Tips for Storing Tender Bulbs for the Winter

Overwintering Tender Bulbs, Corms, Rhizomes and Tubers

Cleaning Plant Bulbs to Store

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While gardeners in USDA hardiness Zones 8 and higher can grow tender bulbs, corms, rhizomes, and tubers year-round, northern gardeners must dig and store them indoors to over-winter and to save and re-plant next season. There are no absolute over-wintering rules, but in general:

  • Keep them dry and above freezing temperatures
  • Store in well-ventilated containers to reduce moisture build-up, rot, and fungus
  • Fill containers with a dry packing material like peat moss, sawdust, or a vermiculite/perlite combination
  • Inspect the storage container regularly for desiccation and mold
  • Label bulbs, corms, rhizomes, and tubers by variety name and color

Following are specific tips for storing some commonly grown tender bulbs, corms, rhizomes, and tubers.

Alocasia (Elephant's Ear)

Treat alocasia as if it were a potted houseplant, feeding it lightly throughout the winter and watering often. When alocasia is grown in the ground, lift the plant before the first frost.and pot it up. Because plants tend to get larger as the tubers age, you might have to re-pot it again n early spring. Alocasia tubers can also be cleaned and stored in peat moss, in a cool, dry spot for the winter.

Anemone Coronari (Windflower)

Although these small bulbs are often sold in the fall, they are not hardy in Zones 5 and lower. To be safe, if you garden in a cold climate, follow the guidelines shown below for storing and over-wintering dahlias.

Begonias, Tuberous

Allow a frost to kill the foliage of tuberous begonias, but do not allow the tubers to freeze. Dig and lift the tubers out of the ground and let them dry for one week, leaving about 5 inches of the foliage intact. Next, remove any excess soil and foliage and store the tubers in peat moss or sawdust at 50 degrees Fahrenheit. Re-pot the tubers in early spring and keep them warm, between 68 and 75 degrees Fahrenheit. When shoots appear, move the plant to a sunny spot and keep evenly moist, but not wet. Plant outdoors after all danger of frost has passed.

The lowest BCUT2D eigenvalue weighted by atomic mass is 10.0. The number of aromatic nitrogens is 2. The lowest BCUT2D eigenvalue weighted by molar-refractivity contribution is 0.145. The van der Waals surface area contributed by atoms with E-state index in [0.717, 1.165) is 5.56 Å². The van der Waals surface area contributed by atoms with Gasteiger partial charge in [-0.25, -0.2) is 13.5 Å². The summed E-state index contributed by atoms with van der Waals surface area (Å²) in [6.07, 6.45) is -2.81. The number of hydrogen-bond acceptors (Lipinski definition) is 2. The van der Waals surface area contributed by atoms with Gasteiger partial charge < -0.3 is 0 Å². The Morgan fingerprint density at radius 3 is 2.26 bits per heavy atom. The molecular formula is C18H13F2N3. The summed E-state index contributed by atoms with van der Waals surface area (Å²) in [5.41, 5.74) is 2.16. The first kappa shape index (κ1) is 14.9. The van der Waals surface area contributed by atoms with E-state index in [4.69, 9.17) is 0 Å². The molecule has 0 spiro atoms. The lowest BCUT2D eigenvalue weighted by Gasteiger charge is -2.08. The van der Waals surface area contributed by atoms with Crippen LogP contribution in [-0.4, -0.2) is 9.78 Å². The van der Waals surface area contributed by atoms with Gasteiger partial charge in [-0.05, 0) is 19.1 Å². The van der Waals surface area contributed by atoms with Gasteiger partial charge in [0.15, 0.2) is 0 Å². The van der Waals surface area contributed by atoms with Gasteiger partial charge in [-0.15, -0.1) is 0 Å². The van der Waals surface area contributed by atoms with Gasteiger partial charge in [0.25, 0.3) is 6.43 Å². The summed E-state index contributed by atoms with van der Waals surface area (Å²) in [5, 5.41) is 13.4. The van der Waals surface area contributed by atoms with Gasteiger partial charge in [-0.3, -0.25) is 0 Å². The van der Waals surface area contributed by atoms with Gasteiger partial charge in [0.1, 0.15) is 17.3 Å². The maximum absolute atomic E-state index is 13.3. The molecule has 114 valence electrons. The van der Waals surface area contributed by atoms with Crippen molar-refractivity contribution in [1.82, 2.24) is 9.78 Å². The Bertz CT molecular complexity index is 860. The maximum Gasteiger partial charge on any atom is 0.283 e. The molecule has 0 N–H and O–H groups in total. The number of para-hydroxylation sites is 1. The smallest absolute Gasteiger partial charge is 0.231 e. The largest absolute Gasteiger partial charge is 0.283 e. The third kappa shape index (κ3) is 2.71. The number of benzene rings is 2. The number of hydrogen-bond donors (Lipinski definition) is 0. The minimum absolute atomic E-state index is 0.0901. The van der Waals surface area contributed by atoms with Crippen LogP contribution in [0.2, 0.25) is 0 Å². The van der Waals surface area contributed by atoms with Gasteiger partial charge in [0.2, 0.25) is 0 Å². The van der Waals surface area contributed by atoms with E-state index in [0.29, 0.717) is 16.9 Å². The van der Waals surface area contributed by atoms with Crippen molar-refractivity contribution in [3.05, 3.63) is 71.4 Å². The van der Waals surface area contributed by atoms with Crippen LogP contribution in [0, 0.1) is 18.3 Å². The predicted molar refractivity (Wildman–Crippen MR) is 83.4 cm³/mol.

Dig and lift caladium bulbs before the first autumn frost and dry them in a warm location. Cut back the foliage after it dies. Caladium bulbs don't like to be stored in cold temperatures, so keep them at 50 to 60 degrees Fahrenheit. Pack the bulbs loosely in peat moss, then re-pot them in early spring, about 2 inches deep, knobby side up. Keep the soil moist and warm, between 75 and 80 degrees Fahrenheit. Move outdoors after the danger of frost is past.


Cannas are very easy to overwinter. Allow the frost to kill the canna foliage, but do not allow the rhizomes to freeze. Carefully lift the plants and cut off the dead tops, then hose off excess soil and allow the plant to dry. Wrap the rhizomes in newspaper and store them in paper bags or cardboard boxes at 45 to 50 degrees Fahrenheit. Cannas can be divided by hand—simply break them apart, ensuring there are at least three eyes per division. Re-pot in early spring or plant directly in the garden once the temperatures remain above 70 degrees Fahrenheit. Keep them well-watered.

Colocasia esculenta (Taro)

Like Alocasia, Colocasia can be brought indoors as a houseplant or dug and overwintered as a tuber. Store the dried tubers in peat moss and check them monthly, cutting away any soft spots that might develop. Allow the remaining healthy portion to dry before re-storing in peat. Colocasia can be repotted about eight weeks before the last expected spring frost. If dividing, be sure each tuber piece has roots. Allow the tubers to dry a few days before replanting them.


Dahlias can be over-wintered in the ground under a deep layer of mulch, but it is risky to do so in USDA hardiness Zones 7 and lower. To over-winter and store dahlias, allow the foliage to die back from the first autumn frost. Remove staking, cut back the stems to six inches, and leave the tubers in the ground for ten days. After ten days, dig and lift the tubers, remove excess garden soil, and dry them in a warm location for a few days. It's easiest to see the dahlia eyes, for division purposes, within a week after the foliage is cut back or killed by frost. Overwinter the tubers in a well-ventilated container filled with peat moss, sawdust, or vermiculite, Check them monthly for dehydration, misting lightly, if necessary. Don't let the tubers completely dry out. Dahlia tubers are usually directly planted in the spring garden after the danger of frost has passed and soil is at least 60 degrees Fahrenheit.

Galtonia Candicans (Summer Hyacinth)

Dig the bulbs anytime in the fall. Overwinter in peat moss, checking periodically to make sure they are not withered or rotting. When you are ready to replant in spring after all danger of frost has passed, separate the small offsets and plant both the main bulb and offsets directly in the ground.

Gloriosa Superba (Glory Lily)

Store in peat moss, checking the tubers monthly and cutting away any soft spots that might develop. Allow the remaining healthy portion to dry and callus before re-storing in peat moss. In general, use the same guidelines as dahlias. You can re-pot Glory lilies after only two months of storage or wait until early spring.